Building Back Better: Toward a disability-inclusive, accessible, and sustainable post COVID-19 world

Some people with disabilities have severe illness from the virus that causes COVID-19 due to underlying medical conditions, if they live in a group setting, or because of systemic health and social inequities. CDC recommends that all people age 5 and older receive a COVID-19 vaccine. Adults with disabilities are less likely to report hesitancy about getting vaccinated; yet, are more likely to report experiencing difficulties obtaining a COVID-19 vaccine than adults without a disability. It is critical to ensure that people with disabilities are able to access COVID-19 vaccines to keep themselves and their loved ones safe.

Man smiling in wheelchair with woman standing behind him with a protective mask on.

December 3 is International Day of Persons with Disabilities. In the United States, 1 in 4 adults has a disability.1 Many people will experience a disability at some point during their lives. Disabilities may include difficulty with walking or climbing stairs; hearing; seeing; or concentrating, remembering, or making decisions.

Although the term “people with disabilities” sometimes refers to a single population, this is a diverse group of people with a wide range of needs and abilities. Two people with the same type of disability can be affected in very different ways. Some disabilities may be hidden or not easy to see.

Many Adults with Disabilities Report Difficulty Getting Vaccinated

A recent CDC study found that adults with disabilities were more likely than adults without a disability to report difficulty getting vaccinated against COVID-19.2 Among unvaccinated adults, those with a disability were more likely than were those without a disability to report challenges such as:

  • Getting an appointment online,
  • Not knowing where to get vaccinated,
  • Getting to vaccination sites, and
  • Vaccination sites not being open at convenient times2

Health disparities are differences (also known as disparities) in health and access to services. Addressing these barriers to COVID-19 vaccination for people with disabilities can help reduce health disparities, increase COVID-19 vaccination demand, and increase the number of people with disabilities who get the COVID-19 vaccine.

COVID-19 Materials for People with Intellectual and Developmental Disabilities and Care Providers

People with intellectual and developmental disabilities (IDD) face unique challenges and are more likely to get very sick from COVID-19. Throughout the COVID-19 pandemic, parents, family members, and caregivers have been working hard to help the people they care for stay healthy and safe during this difficult time.

DIsability Information and Access Line - 888-677-1199 Mon-Fri 9am-8pm EST. TTY relay service 800-877-8339.

Additional Disability and COVID-19 Resources

It’s Okay Not to Feel Okay

During the COVID-19 pandemic, isolation, disconnection, disrupted routines, and diminished health services have greatly impacted the lives and mental well-being of people with disabilities.3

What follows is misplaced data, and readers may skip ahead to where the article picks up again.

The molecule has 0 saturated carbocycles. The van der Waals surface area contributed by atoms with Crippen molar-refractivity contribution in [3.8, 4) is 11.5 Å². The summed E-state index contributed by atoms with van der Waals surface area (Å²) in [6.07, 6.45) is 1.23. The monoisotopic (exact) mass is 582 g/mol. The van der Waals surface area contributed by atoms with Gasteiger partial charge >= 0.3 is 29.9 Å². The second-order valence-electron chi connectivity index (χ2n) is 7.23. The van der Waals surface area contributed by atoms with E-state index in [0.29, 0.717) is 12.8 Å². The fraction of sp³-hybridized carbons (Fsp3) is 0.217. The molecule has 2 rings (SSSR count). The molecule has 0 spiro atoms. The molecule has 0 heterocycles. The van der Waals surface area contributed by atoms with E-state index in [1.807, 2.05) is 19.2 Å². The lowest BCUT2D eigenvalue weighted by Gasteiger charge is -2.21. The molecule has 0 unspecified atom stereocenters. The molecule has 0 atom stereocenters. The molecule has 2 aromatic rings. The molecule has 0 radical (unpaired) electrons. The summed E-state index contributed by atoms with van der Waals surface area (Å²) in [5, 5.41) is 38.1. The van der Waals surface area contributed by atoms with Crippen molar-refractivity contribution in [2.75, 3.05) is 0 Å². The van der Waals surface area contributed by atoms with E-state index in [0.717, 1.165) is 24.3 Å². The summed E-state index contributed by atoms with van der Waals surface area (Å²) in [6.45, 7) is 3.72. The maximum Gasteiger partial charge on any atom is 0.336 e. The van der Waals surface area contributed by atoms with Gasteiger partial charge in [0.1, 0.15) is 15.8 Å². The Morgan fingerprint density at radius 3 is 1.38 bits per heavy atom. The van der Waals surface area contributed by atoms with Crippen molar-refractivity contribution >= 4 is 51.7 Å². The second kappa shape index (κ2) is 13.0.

Everyone reacts differently to stressful situations. How one responds to stressful situations, such as the COVID-19 pandemic, can depend on their background, support systems (e.g., family or friends), financial situation, health and emotional background, the community they live in, and many other factors.

People with disabilities or developmental delays may respond strongly to the stress of a crisis, particularly if they are also at higher risk for serious illness from COVID-19 (for example, older people and people of any age with certain underlying medical conditions).

Public health efforts that make COVID-19 vaccination information, scheduling, and sites more easily accessible for persons with disabilities might help to address health inequities and increase vaccination demand and coverage. 2 These efforts include:

  • Making health messages and vaccination information available in ASL, braille, and easy-to-read formats,
  • Making all vaccination sites more accessible to persons of all ability types, including persons with intellectual disabilities and sensory disabilities, and
  • Making COVID-19 vaccination available to those who are unable to leave their homes easily or independently.

These efforts would be relevant to the reduction of health disparities related to disability beyond the COVID-19 pandemic. 2

How Are You Feeling?

It helps to stay positive and remind yourself of your strengths. Visit How Right Now for inspiration and resources to find what helps.

Call your healthcare provider if stress gets in the way of your daily activities for several days in a row. Free and confidential resources can also help you or a loved one connect with a skilled, trained counselor in your area.

This December, CDC honors International Day of Persons with Disabilities. Everyone can be a part of the global movement to change attitudes toward, and promote the inclusion of, people with disabilities.


  1. Okoro CA, Hollis ND, Cyrus AC, Griffin-Blake S. Prevalence of Disabilities and Health Care Access by Disability Status and Type Among Adults — United States, 2016. MMWR Morb Mortal Wkly Rep. 2018;67:882–887.
  2. A. Blythe Ryerson, PhD1; Catherine E. Rice, PhD1; Mei-Chuan Hung, PhD, et al (2021). Disparities in COVID-19 Vaccination Status, Intent, and Perceived Access for Noninstitutionalized Adults, by Disability Status – National Immunization Survey Adult COVID Module, United States, May 30–June 26, 2021. MMWR Morb Mortal Wkly Rep. 2021; 70(39);1365-1371.
  3. International Day of People with Disabilities. Accessed November 17, 2020.